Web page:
Extra-ordinary in ordinary language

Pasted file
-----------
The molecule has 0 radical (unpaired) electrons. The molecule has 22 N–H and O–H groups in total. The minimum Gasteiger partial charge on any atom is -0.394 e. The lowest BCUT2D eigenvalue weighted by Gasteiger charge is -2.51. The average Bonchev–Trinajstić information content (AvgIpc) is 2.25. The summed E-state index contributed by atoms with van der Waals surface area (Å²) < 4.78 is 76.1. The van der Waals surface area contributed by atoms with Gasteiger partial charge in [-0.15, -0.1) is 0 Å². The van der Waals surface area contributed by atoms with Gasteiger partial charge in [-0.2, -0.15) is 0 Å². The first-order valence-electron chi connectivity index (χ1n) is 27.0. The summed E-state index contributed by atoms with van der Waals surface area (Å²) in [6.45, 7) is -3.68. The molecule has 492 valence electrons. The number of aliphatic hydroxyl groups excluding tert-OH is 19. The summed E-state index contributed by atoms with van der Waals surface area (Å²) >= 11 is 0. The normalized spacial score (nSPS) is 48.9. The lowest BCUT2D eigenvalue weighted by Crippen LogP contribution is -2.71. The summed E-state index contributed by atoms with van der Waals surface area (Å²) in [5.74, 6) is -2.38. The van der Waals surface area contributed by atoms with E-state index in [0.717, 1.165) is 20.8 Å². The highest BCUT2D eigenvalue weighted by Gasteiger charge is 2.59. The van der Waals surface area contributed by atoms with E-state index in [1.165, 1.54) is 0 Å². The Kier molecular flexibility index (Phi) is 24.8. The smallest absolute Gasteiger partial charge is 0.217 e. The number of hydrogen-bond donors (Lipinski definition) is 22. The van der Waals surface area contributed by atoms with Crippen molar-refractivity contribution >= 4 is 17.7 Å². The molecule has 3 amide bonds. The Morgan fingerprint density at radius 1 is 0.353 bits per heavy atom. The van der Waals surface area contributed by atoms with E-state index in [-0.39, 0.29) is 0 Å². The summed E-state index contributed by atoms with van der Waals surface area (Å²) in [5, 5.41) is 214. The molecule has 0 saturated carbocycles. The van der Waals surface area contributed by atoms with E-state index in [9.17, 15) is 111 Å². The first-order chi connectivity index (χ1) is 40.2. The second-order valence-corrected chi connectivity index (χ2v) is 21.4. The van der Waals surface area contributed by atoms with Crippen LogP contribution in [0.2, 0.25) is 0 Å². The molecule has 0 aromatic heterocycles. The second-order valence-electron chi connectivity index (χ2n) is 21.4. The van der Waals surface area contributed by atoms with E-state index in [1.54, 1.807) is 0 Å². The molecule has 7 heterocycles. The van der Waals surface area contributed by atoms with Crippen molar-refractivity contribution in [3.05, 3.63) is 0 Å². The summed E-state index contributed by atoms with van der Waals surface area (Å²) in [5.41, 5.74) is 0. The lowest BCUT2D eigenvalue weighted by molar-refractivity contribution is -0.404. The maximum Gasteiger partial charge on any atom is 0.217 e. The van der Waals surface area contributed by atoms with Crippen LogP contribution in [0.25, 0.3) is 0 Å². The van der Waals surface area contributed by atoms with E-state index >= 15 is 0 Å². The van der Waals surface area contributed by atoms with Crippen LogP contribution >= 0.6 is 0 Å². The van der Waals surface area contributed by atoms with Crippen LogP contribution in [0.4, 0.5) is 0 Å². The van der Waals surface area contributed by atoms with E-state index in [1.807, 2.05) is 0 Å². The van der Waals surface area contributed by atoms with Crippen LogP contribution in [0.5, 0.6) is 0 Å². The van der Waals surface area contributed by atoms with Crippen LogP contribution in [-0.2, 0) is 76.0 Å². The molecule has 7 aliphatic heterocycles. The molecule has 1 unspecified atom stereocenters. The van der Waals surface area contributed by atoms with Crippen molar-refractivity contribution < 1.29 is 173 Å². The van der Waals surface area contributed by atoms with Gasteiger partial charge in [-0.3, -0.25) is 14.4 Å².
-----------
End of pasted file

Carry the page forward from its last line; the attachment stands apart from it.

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This study reports an empirical and theoretical investigation of everyday language. It discusses the speech of teachers and pupils in a school classroom, from a 'phenomenological' point of view. In recent years, mutually contradictory phenomenological theories of language have been developed, based upon the works of Schutz and Sartre, whose essentialist readings of Husserl's explorations in consciousness have been trans¬ lated into theories for the description of everyday speech. Garfinkel's 'ethnomethodology' follows Schutz in portraying everyday speakers as sustaining in their talk the appearance of a shared ' intersubjectivity' or social order, which he and they presume to be real. On this "optimistic" view, a social world shared with others is inescapable. Laing's 'existential psychiatry' follows Sartre in portraying everyday speakers as sustaining in their talk the appearance of a unique "subjectivity1 or psychological self, which he and they presume to be real. On this 'pessimistic' view, a social world shared with others is unattainable. In contrast, my approach follows Husserl's attempt to suspend belief in any reality other than that which appears. I aspire thereby to be 'realistic'. My approach throws into relief relations between words which are invisible when attention is focussed on the things to which words refer. I analyse spoken utterances into clauses or quasi-clausal units which I call 'pictures1. Within the speech of a single individual, and more generally, samenesses and differences can be established between pic¬ tures on the basis of grammatical structure (form), and vocabulary (content). In the present study, personal pro¬ nouns have been especially important for this purpose. On this basis 'realms' can be distinguished within everyday speech 'inhabited' by specific personal pronouns, and endowed with stable properties, which it is the task of linguistic phenomenology to investigate.